REVIEW: Young Black Jack ‘Gruesome Chronicle’ – Jumping the Cyborg Shark

Marou Hyakki, a man who has lost all his limbs in an accident, visits Hazama’s university. It turns out that Hyakki was in attendance at the surgery that saved Hazama’s life when he was a child. Now he wants to get his limbs back in an experiment surgery with Hazama’s help.

There is a bit of a stretch here with the limbs that Hyakki gets after surgery. Yes, it’s anime and boundaries are always pushed but the prosthetic limbs Hyakki gets are things which aren’t even available with today’s technology. There is no way they would actually be able to exist in the time period Young Black Jack takes place in. For a show which keeps using the time period and events in it as a plot device, this storyline borders on going too far with suspension of disbelief.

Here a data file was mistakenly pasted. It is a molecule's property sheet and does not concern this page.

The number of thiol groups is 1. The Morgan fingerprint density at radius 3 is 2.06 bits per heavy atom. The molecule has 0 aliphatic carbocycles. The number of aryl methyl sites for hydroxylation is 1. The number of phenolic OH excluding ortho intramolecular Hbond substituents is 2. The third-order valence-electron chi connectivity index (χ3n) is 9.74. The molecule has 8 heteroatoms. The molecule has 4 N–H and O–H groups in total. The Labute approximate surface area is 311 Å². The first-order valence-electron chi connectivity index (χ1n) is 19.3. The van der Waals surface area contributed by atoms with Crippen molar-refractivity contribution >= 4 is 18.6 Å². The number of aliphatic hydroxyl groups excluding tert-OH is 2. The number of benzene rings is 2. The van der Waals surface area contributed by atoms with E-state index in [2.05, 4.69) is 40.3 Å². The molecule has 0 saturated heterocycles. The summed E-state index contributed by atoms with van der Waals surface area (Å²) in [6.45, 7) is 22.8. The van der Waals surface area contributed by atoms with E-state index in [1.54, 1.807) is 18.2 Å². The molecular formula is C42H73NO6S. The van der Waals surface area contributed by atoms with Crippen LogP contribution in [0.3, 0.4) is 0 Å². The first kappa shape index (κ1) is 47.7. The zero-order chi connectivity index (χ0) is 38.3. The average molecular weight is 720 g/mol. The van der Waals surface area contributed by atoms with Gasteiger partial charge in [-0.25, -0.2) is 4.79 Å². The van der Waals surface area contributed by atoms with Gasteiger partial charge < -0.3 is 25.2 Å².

It’s also become apparent just how many of Hazama’s actions have been illegal in nature. Every surgery he has taken part in during the series has been in shadows with few knowing what he is doing. At this point there really isn’t much reason for him not to become the unlicensed doctor he is destined to be. The show really may have benefited from an episode or two were following the rules actually helped a patient instead of glorifying the, “I know my way is right and it will save the day” storylines prominent in the series.

Interesting plot, but a bit slow and nearly jumping the shark with the elements introduced. Hopefully things will pick up in part two. With a bit more grounding in reality.

Anthony Wendel
Anthony Wendel
Anthony is a geek through and through who still looks forward to new releases, sneak peeks, Giant Monsters, and robots of all shapes and sizes. He loves animation of all shapes and sizes. He has a distinct apprehension for trolling and clips shows. His books, The Handbook for Surviving A Giant Monster Attack and Santa Claus Conquers Manos: The Hands of Fate are available on Amazon.